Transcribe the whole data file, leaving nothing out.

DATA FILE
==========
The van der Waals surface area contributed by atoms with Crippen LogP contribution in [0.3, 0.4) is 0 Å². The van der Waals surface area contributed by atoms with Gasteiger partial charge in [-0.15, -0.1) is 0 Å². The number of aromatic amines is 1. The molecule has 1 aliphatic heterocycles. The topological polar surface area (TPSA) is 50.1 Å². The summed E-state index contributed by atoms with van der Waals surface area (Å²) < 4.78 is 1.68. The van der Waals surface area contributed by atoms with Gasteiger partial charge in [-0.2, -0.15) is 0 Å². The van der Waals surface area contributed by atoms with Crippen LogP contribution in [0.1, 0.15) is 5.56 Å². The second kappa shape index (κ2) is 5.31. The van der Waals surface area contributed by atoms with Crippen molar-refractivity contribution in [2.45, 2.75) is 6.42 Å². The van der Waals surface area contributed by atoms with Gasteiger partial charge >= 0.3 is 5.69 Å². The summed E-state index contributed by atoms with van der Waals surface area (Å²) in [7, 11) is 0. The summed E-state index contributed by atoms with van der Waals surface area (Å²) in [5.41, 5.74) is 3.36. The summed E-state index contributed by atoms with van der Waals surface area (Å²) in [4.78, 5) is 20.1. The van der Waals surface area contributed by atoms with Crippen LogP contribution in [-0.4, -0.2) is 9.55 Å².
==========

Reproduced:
The van der Waals surface area contributed by atoms with Crippen LogP contribution in [0.3, 0.4) is 0 Å². The van der Waals surface area contributed by atoms with Gasteiger partial charge in [-0.15, -0.1) is 0 Å². The number of aromatic amines is 1. The molecule has 1 aliphatic heterocycles. The topological polar surface area (TPSA) is 50.1 Å². The summed E-state index contributed by atoms with van der Waals surface area (Å²) < 4.78 is 1.68. The van der Waals surface area contributed by atoms with Gasteiger partial charge in [-0.2, -0.15) is 0 Å². The van der Waals surface area contributed by atoms with Crippen LogP contribution in [0.1, 0.15) is 5.56 Å². The second kappa shape index (κ2) is 5.31. The van der Waals surface area contributed by atoms with Crippen molar-refractivity contribution in [2.45, 2.75) is 6.42 Å². The van der Waals surface area contributed by atoms with Gasteiger partial charge >= 0.3 is 5.69 Å². The summed E-state index contributed by atoms with van der Waals surface area (Å²) in [7, 11) is 0. The summed E-state index contributed by atoms with van der Waals surface area (Å²) in [5.41, 5.74) is 3.36. The summed E-state index contributed by atoms with van der Waals surface area (Å²) in [4.78, 5) is 20.1. The van der Waals surface area contributed by atoms with Crippen LogP contribution in [-0.4, -0.2) is 9.55 Å².